Studies have found substantial sorting of teachers across schools, with the schools with the highest proportions of poor, non-white, and low-scoring students having the least qualified teachers as measured by certification, exam performance, and inexperience (Lankford, Loeb and Wyckoff, 2002). Yet, there have been substantial changes in the educational policy landscape over the past five years. New laws, including the No Child Left Behind Act of 2001 (NCLB), have changed requirements for teachers. Assessment-based accountability policies at the state-level have created standards and increased oversight of schools, especially those with low-achieving students. New routes into teaching, many with fewer requirements before teaching, have changed the cost for individuals to enter the teaching profession. These changes have affected teacher labor markets profoundly. In this paper the authors examine these changes, asking how the distribution of teachers has changed in recent years and what the implications of these changes are for students. They examine three questions: (1) How has the distribution of teaching qualifications between schools with concentrations of poor students and those with more affluent students changed over the last five years?; (2) What effects are the changes in observed teacher qualifications likely to have on student achievement?; and (3) What implications do these findings have for improving policies and programs aimed at recruiting highly effective teachers? This study uses data on New York City teachers, students, and schools to address these questions. The authors find that measurable characteristics of teachers are more equal across schools in 2005 than they were in 2000.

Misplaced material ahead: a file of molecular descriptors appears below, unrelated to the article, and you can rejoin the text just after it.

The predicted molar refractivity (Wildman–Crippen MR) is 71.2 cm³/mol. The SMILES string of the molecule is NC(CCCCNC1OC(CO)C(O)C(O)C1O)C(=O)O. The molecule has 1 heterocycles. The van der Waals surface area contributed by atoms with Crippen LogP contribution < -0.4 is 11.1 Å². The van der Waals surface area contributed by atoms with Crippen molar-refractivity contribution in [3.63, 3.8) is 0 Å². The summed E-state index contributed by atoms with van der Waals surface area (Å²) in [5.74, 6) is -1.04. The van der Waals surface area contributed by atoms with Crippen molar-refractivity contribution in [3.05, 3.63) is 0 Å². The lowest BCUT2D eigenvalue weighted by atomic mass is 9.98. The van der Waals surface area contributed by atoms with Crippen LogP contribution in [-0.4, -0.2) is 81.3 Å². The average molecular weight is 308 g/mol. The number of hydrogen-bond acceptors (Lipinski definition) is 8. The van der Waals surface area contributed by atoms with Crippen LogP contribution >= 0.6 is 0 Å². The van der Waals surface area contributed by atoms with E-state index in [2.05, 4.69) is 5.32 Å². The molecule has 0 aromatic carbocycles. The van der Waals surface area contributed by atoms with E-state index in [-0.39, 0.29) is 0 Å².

The narrowing gap in New York city teacher qualifications and its implications for student achievement in high-poverty schools
Year of Publication:2008
(2008). The narrowing gap in New York city teacher qualifications and its implications for student achievement in high-poverty schools.